This past week marked the time set aside for the Feast of Unleavened Bread. If you are unfamiliar with this Jewish tradition, there are a few key points to note. This was a remembrance that was required by God. It was required for the entire nation, as a people set aside to the Lord.
I must admit that I was curious as a child (heck! even as an adult) of what God was thinking when He came up with this plan. I was taught how the yeast represented all of the ways we think, say, and do things that go against God's laws. Therefore, the people were to get rid of the yeast as a picture of getting rid of the spiritual impurities. That much made sense to me.
However, while the picture was all warm and fuzzy, I got caught up on the actual way things would go down. Once the people got rid of every little bit of yeast in the entire nation, how then were they supposed to eat? Were they banished to a bread-free realm? Where was the picture of the Bread of Life then?
There were only two ways I could think of to get past the intricacies of the feast. Either they held a little bit back for a rainy day or they traded with the pagan nations nearby for yeast when the week was over--an idea that didn't sound very wise since every time they traded with those pagan nations they ended up worshiping false gods. Either way, it seemed as if the Hebrew nation was doomed to failure in one way or another.
I was so relieved when, as I was going through my traditional, real food journey, I came across the answer. More importantly, I was relieved to find out that the answer was deep enough to reveal an aspect of God's character.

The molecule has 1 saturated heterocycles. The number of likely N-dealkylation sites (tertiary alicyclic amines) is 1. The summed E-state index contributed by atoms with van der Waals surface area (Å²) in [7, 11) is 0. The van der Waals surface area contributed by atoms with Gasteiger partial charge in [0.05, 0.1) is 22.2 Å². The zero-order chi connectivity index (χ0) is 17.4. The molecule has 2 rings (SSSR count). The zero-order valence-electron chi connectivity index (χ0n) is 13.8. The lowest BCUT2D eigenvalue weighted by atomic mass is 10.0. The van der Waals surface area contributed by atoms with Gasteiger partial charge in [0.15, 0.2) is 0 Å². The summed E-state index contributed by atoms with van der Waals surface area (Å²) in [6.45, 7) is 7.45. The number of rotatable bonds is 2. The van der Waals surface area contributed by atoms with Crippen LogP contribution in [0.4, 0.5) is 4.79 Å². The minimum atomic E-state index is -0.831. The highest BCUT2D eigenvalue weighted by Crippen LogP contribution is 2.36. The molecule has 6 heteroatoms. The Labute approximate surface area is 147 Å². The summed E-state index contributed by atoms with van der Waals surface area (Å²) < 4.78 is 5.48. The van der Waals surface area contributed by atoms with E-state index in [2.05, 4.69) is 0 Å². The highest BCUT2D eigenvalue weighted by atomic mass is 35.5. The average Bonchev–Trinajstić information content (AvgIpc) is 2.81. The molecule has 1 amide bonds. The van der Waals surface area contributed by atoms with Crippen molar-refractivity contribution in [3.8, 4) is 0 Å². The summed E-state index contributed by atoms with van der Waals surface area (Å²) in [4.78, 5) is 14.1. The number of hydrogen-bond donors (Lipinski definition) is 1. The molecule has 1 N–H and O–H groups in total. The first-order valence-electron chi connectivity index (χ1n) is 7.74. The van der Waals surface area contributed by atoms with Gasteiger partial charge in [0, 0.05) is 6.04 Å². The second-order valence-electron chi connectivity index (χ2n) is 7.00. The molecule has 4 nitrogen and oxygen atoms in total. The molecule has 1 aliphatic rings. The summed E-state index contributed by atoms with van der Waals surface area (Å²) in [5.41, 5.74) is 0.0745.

In my ignorance, I had always thought that yeast was something that came in a little packet or a brown jar, a fragile item that required refrigeration and tender care or it would die. It didn't occur to me that there was life before Fleischmann's. That sounds silly, because I realized that they didn't have little packets in an ancient refrigerator, but I figured that ancient yeast was raised and sold in some ancient way just like ancient olive oil and ancient flour.
Praise be to the Lord, to God our Savior, who daily bears our burdens. Our God is a God who saves... Psalm 68:19-20a
What I discovered was that God supplies our every need.
Now he who supplies seed to the sower and bread for food will also supply and increase your store of seed and will enlarge the harvest of your righteousness. You will be enriched in every way so that you can be generous on every occasion, and through us your generosity will result in thanksgiving to God. II Corinthians 9:10-11
The yeast that is needed covers the ground that the grain grows in. It rests on the grain, covering it completely. It isn't harmed by grinding the grain. It doesn't die in a cold snap. It blows on the wind.
We as humans can do everything possible to rid our homes of yeast, but that doesn't mean that the yeast is in any danger of long-term loss. A little flour, a little water, daily attention, time--the bread is back in only a few weeks.
“Come to me, all you who are weary and burdened, and I will give you rest. Take my yoke upon you and learn from me, for I am gentle and humble in heart, and you will find rest for your souls. For my yoke is easy and my burden is light.” Matthew 11:28-30
Perhaps this is also indicative of a greater picture. God asks us to set aside yeast as a picture of turning away from breaking His laws. However, at our very nature we are law-breakers. There is no way for us to get rid of all of that baggage. Only the God who created us can set us free from all of that.
Perhaps that is the real picture of the Feast of Unleavened Bread.
Not by works of righteousness which we have done, but according to his mercy he saved us, by the washing of regeneration, and renewing of the Holy Ghost. Titus 3:5